Adair County, Missouri

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Adair County, Missouri
Adair County MO Courthouse 20141022 A.jpg
Adair County Courthouse in Kirksville
Map of Missouri highlighting Adair County
Location in the state of Missouri
Map of the United States highlighting Missouri
Missouri's location in the U.S.
Founded January 29, 1841
Named for John Adair
Seat Kirksville
Largest city Kirksville
Area
 • Total 569 sq mi (1,474 km2)
 • Land 567 sq mi (1,469 km2)
 • Water 2.1 sq mi (5 km2), 0.4%
Population
 • (2010) 25,607
 • Density 45/sq mi (17/km²)
Congressional district 6th
Time zone Central: UTC-6/-5
Website adaircountymissouri.com

Adair County is a county located in the northeastern part of the U.S. state of Missouri. As of the 2010 U.S. Census, the population was 25,607.[1] Its county seat is Kirksville.[2] The county was organized January 29, 1841 and named for Governor John Adair of Kentucky.[3]

Adair County comprises the Kirksville, MO Micropolitan Statistical Area.

History[edit]

The first permanent settlement in Adair County began in 1828. Many of the first settlers were from Kentucky, and Adair County was named for John Adair, a respected Governor of Kentucky.[4] This was 25 years after the Louisiana Purchase, seven years after Missouri was granted statehood, and four years after the Sac and Fox Native American tribes surrendered their claims to the land. The original settlement was called "Cabins of White Folks," or simply, "The Cabins," and was located six miles (10 km) west of present-day Kirksville along the Chariton River. The area was named after John Adair who was Governor of Kentucky at the time.[5]

The Big Neck War: In July 1829, a large party of Iowa (or Ioway) Native Americans, led by Chief Big Neck, returned to their former hunting grounds in violation of treaty. One of the Ioway's dogs killed a pig and they threatened (or insulted, according to some sources) the white women. The settlers sent messengers south to Randolph and Macon counties asking for help. Captain William Trammell responded with a party of some two dozen men to help. By the time of their arrival, the Ioways had left the area and moved upriver into what is now Schuyler County. Trammell's force, augmented by several of the men from The Cabins, pursed and engaged the Ioway at a place called Battle Creek, killing several Native Americans including Big Neck's brother, sister-in-law, and their child.[6] The Trammell party lost three men in the skirmish, including Captain Trammell himself, and one additional casualty died of his wounds shortly afterward. The surviving whites returned to the cabins, collected the women and children, and headed south for the Randolph County settlement of Huntsville. Later, a group of militia under General John B. Clark pursued and apprehended Big Neck and his braves, capturing them in March 1830. Soon, several escaped from jail and fled to the current state of Iowa; however, Big Neck himself and the remainder were put on trial by a grand jury of Randolph County. The jury found on March 31, 1830, that: "After examining all the witnesses, and maturely considering the charges for which these Iowa Indians are now in confinement, we find them not guilty, and they are at once discharged."[7] The acquittal of Big Neck seemed to have brought the war to a peaceful, if uneasy, conclusion. A few months later, white settlers returned to The Cabins, this time in greater numbers, and this time to stay permanently. The outbreak of the Blackhawk War in 1832 again caused consternation among the early settlers although all fighting was hundreds of miles away in present-day Illinois and Wisconsin. To ease fears in the area, militia units were dispatched and two small forts were constructed. One, Fort Clark, was located on high ground adjacent to The Cabins. Several miles to the northeast, another detachment of troops established Fort Matson. After months of no hostile Native American activity in the Adair County area, both forts were abandoned. The site of Fort Clark is now marked by a large boulder and plaque, while the Fort Matson site was later the location for a church, name corrupted to Fort Madison (not to be confused with the Iowa city). The Fort Matson/Madison Cemetery still remains.[8]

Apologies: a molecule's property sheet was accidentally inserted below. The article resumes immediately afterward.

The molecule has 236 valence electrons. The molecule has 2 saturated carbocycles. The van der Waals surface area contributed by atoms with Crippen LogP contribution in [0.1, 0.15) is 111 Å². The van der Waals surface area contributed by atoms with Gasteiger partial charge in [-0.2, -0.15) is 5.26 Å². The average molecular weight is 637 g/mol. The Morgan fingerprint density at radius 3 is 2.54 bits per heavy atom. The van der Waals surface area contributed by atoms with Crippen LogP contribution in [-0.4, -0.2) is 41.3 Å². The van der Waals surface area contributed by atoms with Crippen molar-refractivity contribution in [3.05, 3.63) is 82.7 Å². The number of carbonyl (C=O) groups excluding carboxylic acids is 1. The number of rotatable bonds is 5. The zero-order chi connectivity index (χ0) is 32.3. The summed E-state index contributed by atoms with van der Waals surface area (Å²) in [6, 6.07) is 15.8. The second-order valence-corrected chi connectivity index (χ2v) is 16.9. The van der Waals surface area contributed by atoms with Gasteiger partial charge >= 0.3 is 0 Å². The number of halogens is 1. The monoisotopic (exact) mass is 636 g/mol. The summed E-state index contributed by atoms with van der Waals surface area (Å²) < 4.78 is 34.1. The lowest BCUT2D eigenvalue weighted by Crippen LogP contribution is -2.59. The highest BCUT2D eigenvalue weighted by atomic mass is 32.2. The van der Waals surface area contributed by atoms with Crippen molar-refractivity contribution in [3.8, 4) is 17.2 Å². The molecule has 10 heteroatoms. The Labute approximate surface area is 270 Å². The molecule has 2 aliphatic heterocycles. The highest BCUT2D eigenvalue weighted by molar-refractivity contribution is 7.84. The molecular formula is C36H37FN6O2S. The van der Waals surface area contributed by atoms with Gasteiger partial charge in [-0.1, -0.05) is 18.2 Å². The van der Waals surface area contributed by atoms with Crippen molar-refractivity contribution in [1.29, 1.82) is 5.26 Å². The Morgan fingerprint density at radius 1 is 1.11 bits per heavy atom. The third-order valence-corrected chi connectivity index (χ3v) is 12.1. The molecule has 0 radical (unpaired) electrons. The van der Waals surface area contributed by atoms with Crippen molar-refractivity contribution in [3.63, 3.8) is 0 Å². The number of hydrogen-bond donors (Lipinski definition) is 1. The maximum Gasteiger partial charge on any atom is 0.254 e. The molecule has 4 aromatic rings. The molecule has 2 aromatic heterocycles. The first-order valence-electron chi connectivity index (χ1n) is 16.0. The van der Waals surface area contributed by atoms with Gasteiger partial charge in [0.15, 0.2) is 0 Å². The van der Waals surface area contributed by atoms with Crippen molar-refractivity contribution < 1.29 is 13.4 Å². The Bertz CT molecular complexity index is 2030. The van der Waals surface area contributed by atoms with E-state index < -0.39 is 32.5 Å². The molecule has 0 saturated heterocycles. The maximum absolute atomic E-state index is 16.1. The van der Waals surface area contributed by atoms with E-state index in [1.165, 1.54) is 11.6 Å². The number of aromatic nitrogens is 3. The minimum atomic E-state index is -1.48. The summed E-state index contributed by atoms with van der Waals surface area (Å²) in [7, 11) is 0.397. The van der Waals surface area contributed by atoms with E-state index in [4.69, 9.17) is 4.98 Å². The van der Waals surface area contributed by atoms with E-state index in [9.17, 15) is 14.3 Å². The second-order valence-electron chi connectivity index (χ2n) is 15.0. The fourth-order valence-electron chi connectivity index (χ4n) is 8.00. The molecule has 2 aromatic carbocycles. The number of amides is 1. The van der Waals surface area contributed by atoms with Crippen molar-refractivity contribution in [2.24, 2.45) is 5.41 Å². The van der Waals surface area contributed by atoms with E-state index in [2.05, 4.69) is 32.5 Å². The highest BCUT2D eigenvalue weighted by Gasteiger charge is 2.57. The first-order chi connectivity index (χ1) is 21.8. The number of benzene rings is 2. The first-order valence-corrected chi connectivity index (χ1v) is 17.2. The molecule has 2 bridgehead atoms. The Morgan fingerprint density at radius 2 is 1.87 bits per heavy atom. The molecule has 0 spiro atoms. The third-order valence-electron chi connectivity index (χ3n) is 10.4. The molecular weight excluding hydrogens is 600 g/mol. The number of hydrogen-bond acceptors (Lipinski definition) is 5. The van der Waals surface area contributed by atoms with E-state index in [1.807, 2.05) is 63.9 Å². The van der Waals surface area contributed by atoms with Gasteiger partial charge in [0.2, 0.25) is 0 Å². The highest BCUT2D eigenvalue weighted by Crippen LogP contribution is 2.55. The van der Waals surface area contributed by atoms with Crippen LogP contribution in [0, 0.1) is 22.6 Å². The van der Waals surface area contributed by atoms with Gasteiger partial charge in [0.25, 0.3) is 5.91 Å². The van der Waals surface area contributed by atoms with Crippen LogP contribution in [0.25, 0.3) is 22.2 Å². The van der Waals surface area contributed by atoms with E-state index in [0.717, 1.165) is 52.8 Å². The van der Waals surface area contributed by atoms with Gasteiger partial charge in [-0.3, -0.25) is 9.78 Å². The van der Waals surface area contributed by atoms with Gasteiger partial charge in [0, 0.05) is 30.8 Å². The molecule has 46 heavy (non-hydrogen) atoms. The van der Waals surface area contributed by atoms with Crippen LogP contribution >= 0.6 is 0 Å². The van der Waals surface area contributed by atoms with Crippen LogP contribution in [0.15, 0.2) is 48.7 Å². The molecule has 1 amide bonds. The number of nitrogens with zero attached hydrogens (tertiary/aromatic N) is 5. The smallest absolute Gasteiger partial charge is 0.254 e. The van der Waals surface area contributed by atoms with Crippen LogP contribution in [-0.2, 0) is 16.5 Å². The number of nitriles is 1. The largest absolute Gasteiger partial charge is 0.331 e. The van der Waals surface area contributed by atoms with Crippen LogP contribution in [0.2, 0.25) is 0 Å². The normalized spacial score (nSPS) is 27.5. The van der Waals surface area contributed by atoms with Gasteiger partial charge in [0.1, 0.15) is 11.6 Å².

Geography[edit]

According to the U.S. Census Bureau, the county has a total area of 569 square miles (1,470 km2), of which 567 square miles (1,470 km2) is land and 2.1 square miles (5.4 km2) (0.4%) is water.[9]

Adjacent counties[edit]

Major highways[edit]

Demographics[edit]

Historical population
Census Pop.
1850 2,283
1860 8,436 269.5%
1870 11,448 35.7%
1880 15,190 32.7%
1890 17,417 14.7%
1900 21,728 24.8%
1910 22,700 4.5%
1920 21,404 −5.7%
1930 19,436 −9.2%
1940 20,246 4.2%
1950 19,689 −2.8%
1960 20,105 2.1%
1970 22,472 11.8%
1980 24,870 10.7%
1990 24,577 −1.2%
2000 24,977 1.6%
2010 25,607 2.5%
Est. 2013 25,572 −0.1%
U.S. Decennial Census[10]
1790-1960[11] 1900-1990[12]
1990-2000[13] 2010-2013[1]

As of the census[14] of 2000, there were 24,977 people, 9,669 households, and 5,346 families residing in the county. The population density was 44 people per square mile (17/km²). There were 10,826 housing units at an average density of 19 per square mile (7/km²). The racial makeup of the county was 95.82% White, 1.20% Black or African American, 0.26% Native American, 1.39% Asian, 0.05% Pacific Islander, 0.41% from other races, and 0.88% from two or more races. Approximately 1.26% of the population were Hispanic or Latino of any race.